The Little Book of Puns PDF/EPUB ´ Book of PDF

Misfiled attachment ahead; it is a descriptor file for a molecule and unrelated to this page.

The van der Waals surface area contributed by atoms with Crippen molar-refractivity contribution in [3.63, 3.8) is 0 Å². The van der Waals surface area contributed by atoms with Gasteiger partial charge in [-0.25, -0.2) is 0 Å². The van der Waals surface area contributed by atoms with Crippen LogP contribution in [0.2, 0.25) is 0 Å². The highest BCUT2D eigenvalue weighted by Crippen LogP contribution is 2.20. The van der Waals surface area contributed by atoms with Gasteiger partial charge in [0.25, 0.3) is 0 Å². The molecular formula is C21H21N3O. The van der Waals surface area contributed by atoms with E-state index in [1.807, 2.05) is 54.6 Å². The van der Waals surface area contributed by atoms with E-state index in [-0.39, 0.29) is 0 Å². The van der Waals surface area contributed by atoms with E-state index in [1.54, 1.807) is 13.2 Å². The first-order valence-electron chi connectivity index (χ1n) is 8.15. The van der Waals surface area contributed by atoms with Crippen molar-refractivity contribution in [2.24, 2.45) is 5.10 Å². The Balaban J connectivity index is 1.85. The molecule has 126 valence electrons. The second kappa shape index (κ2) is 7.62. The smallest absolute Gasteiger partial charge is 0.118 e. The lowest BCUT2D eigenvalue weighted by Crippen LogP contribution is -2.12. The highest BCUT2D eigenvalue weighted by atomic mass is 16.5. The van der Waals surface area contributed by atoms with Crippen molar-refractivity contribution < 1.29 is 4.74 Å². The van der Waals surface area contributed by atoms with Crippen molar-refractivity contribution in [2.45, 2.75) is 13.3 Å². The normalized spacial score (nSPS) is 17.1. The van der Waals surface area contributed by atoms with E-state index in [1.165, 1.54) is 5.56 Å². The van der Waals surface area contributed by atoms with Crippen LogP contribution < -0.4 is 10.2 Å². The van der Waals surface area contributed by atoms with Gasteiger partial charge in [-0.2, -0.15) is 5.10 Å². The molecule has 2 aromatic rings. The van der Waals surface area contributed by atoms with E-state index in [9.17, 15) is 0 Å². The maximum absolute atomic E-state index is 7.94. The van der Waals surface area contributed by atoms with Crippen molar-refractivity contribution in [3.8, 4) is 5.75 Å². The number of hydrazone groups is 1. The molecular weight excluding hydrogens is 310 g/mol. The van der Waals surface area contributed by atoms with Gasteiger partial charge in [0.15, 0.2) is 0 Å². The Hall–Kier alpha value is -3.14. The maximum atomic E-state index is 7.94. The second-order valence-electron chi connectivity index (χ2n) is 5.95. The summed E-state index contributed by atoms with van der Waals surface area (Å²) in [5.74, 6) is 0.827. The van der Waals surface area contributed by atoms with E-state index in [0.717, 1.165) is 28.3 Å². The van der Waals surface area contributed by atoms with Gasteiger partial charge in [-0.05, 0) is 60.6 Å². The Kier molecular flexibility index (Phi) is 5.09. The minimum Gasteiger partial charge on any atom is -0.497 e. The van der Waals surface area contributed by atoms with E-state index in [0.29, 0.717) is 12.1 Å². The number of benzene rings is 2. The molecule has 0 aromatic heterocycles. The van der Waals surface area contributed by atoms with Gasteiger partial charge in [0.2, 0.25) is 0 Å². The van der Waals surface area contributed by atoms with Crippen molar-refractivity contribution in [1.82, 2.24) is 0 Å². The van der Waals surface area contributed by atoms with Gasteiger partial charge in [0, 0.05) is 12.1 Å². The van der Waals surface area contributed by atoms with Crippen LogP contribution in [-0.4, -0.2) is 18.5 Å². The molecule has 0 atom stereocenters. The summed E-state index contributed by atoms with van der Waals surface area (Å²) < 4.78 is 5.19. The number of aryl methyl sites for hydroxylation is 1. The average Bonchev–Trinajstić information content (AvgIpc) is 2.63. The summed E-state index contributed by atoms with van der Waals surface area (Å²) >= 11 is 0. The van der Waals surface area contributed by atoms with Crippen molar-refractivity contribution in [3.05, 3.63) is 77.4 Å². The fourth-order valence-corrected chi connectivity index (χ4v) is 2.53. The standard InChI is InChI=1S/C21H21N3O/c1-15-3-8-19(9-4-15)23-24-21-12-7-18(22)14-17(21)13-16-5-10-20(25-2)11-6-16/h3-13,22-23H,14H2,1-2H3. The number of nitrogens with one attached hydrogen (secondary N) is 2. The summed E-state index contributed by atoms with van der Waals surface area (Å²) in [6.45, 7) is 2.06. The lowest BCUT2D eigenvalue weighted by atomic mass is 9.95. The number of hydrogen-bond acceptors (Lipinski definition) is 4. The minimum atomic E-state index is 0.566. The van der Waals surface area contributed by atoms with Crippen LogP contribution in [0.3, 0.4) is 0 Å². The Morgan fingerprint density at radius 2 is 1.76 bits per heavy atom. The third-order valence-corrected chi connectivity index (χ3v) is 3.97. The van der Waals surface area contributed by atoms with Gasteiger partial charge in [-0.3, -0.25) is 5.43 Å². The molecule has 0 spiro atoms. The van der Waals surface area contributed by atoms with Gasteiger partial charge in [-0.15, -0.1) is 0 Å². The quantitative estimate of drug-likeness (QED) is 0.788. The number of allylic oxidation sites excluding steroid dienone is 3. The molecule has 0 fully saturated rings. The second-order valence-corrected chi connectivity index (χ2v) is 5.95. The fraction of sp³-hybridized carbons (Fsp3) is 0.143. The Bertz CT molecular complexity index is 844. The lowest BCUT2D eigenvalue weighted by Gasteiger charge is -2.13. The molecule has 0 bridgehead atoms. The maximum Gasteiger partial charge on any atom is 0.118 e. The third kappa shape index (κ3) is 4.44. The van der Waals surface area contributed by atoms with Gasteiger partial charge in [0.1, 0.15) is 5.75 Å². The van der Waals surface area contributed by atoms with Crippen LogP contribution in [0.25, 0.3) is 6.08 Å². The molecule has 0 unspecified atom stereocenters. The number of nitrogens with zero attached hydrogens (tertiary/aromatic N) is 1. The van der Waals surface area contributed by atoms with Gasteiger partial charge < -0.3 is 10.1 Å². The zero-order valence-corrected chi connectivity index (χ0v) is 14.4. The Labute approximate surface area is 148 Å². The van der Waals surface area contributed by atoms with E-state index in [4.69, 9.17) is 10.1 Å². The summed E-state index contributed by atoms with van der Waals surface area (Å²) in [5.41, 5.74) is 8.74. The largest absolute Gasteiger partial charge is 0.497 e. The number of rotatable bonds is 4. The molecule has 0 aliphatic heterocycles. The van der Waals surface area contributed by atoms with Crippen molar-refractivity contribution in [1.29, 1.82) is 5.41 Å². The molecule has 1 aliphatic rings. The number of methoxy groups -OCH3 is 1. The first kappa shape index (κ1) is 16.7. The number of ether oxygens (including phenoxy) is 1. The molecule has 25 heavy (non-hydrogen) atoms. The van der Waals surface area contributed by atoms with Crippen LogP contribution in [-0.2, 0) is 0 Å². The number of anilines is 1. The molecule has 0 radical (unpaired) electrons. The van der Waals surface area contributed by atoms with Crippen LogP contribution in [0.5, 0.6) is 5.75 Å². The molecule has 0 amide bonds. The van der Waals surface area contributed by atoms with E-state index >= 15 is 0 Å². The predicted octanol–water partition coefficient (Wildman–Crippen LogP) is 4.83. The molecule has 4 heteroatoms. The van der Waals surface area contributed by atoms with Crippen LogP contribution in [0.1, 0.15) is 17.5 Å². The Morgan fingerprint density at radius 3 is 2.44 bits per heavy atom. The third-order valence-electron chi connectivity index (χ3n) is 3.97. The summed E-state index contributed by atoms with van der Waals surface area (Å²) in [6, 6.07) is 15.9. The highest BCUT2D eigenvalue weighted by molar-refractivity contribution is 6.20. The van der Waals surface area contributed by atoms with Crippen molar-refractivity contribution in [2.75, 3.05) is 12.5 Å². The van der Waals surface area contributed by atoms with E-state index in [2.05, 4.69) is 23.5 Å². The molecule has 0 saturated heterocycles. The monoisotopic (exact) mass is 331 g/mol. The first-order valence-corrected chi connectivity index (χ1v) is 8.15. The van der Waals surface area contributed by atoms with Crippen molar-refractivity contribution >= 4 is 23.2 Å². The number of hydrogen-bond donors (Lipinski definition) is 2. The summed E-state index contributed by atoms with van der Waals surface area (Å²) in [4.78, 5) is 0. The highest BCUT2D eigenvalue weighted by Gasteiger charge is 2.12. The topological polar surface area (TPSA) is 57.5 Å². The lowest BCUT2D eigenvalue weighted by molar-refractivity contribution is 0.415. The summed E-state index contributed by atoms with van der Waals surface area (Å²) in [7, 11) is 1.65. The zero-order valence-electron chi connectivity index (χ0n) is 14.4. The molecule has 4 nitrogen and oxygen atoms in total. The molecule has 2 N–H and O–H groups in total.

The Little Book of Puns Alison Westwood gathers together some of the great wordsmiths to demonstrate the art of the pun or in some cases the art of the one liner She selects such as William Shakespeare perhaps surprisingly Thomas Hood Groucho Marx W C Fields Dorothy Parker Oscar Wilde Mae West and Robert Benchley among others Some of the uotes are very punny some mildly punny and others not very amusing at all depending of course on one's sense of humourI would probably never have put Shakespeare in such company but the author cites from Cymbeline 'Golden lads and girls all must As Chimney sweepers come to dust' perhaps not very punn ish but I suppose it could ualify for a 'groan inducing uip' Thomas Hood was often the author of humorous verse and his 'Faithless Nelly Grey' reads 'Ben Battle was a soldier boldAnd used to war's alarmsBut a cannon ball took off his legsSo he laid down his arms' Macabre yes a pun possibly amusing perhaps groan inducing uip probablyOscar Wilde needs no introduction as a master of the put you down and the pun but I feel sure he never really believed his uote 'Whenever people agree with me I feel I must be wrong' A pun Doubtful Mae West was probably spot on when she stated 'I speak two languages Body and English' and Dorothy Parker was undoubtedly correct when she said 'I'd rather have a bottle in front of me than a frontal lobotomy'Groucho Marx is well known for his one liners whatever their nature One such is 'Women should be obscene and not heard' misogynistic or what I doubt he would get away with such a remark in the 21st century And W C Fields brought one of the other protagonists into one of his remarks when he said 'Ah yes Mae West a plumber's idea of Cleopatra' while one of Robert Benchley's efforts was 'Why don't you get out of that wet coat and into a dry martini' Well you could say that he had tasteThere are plenty of uotes from the many people included in the volume and there are also a selection of 'Knock Knock' jokes which apparently took off in 1936 when it was spoken of as 'a new form of summer parlour game that is doing the rounds but it is probably just a passing fad that will be gone by autumn' The writer got that one wrong In addition there are 'Doctor Doctor' jokes which apparently have their origin in a third or fourth century AD Roman joke book entitled 'Philogenus' or in English 'The Laughter Lover' I wonder if 'Doctor Doctor I feel like a pack of cards I'll deal with you later' made its first appearance therein I doubt itAccompanying all the puns and one liners are short biographical details of the protagonists that have been chosen and they make as interesting reading if not interesting reading than some of the uotes But it is a fun book and one that can be browsed over and over again when some of the unfunny or unpunny uotes may become amusing Don't expect deep literary analysis for that perhaps try Walter Redfern's Puns More Senses Than One This is a lighter run through of punsters through the pages from Shakespeare to Tim Vine via the likes of Dorothy Parker WC Fields Tommy Cooper and a WildeWest punfight with profiles of each and a selection of their most notable calembours Westwood's writing style seems fairly pedestrian though and whoever checked the proofs was having an off day as on p18 we see wuivalent on pp1921 the running head defaults to TITLE and in several places paragraphs end without a full stop In today's busy world where text speak seems to be the prevalent form of written English and the average teenager can barely form a proper sentence without using the numbers '4' or '8' as substitutes for letters is the pun becoming an endangered speciesAs a society we have come to regard wordplay as old fashioned obvious humour because it hinges simply on one word having multiple definitions spellings or sound alikes It may not be controversial edgy or even topical but it actually takes a great deal of skill wit and general knowledge to come up with a decent pun not everyone can do it'The Little Book of Puns' explores the dying art of paronomasia and gives us a taste of the very best wordplay history has to offer It harks back to the heady days when intelligence was measured at dinner parties rather than from behind a school desk when people still wrote letters instead of emails and actually read newspapers instead of checking out a website This book way as well exist in ant gravity because you'll find it impossible to put downNB The cover carries the strap line 'Ingenious Wordplay and Groan inducing uips' but that does not appear on the title page which is as recorded here at the title

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